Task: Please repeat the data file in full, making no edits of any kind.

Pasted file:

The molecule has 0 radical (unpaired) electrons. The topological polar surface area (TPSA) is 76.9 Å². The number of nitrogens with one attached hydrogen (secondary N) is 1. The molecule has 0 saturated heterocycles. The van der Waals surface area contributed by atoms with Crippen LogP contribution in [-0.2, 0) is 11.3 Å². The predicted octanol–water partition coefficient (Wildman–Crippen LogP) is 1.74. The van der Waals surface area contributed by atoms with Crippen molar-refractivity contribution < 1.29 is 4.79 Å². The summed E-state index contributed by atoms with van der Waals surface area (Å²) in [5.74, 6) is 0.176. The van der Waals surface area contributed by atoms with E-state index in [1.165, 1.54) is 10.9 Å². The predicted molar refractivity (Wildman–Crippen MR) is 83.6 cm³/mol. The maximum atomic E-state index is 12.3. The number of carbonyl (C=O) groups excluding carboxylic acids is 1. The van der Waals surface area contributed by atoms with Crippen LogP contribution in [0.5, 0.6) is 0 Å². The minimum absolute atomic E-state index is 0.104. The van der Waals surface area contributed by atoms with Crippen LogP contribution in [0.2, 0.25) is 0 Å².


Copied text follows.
The molecule has 0 radical (unpaired) electrons. The topological polar surface area (TPSA) is 76.9 Å². The number of nitrogens with one attached hydrogen (secondary N) is 1. The molecule has 0 saturated heterocycles. The van der Waals surface area contributed by atoms with Crippen LogP contribution in [-0.2, 0) is 11.3 Å². The predicted octanol–water partition coefficient (Wildman–Crippen LogP) is 1.74. The van der Waals surface area contributed by atoms with Crippen molar-refractivity contribution < 1.29 is 4.79 Å². The summed E-state index contributed by atoms with van der Waals surface area (Å²) in [5.74, 6) is 0.176. The van der Waals surface area contributed by atoms with E-state index in [1.165, 1.54) is 10.9 Å². The predicted molar refractivity (Wildman–Crippen MR) is 83.6 cm³/mol. The maximum atomic E-state index is 12.3. The number of carbonyl (C=O) groups excluding carboxylic acids is 1. The van der Waals surface area contributed by atoms with Crippen LogP contribution in [0.5, 0.6) is 0 Å². The minimum absolute atomic E-state index is 0.104. The van der Waals surface area contributed by atoms with Crippen LogP contribution in [0.2, 0.25) is 0 Å².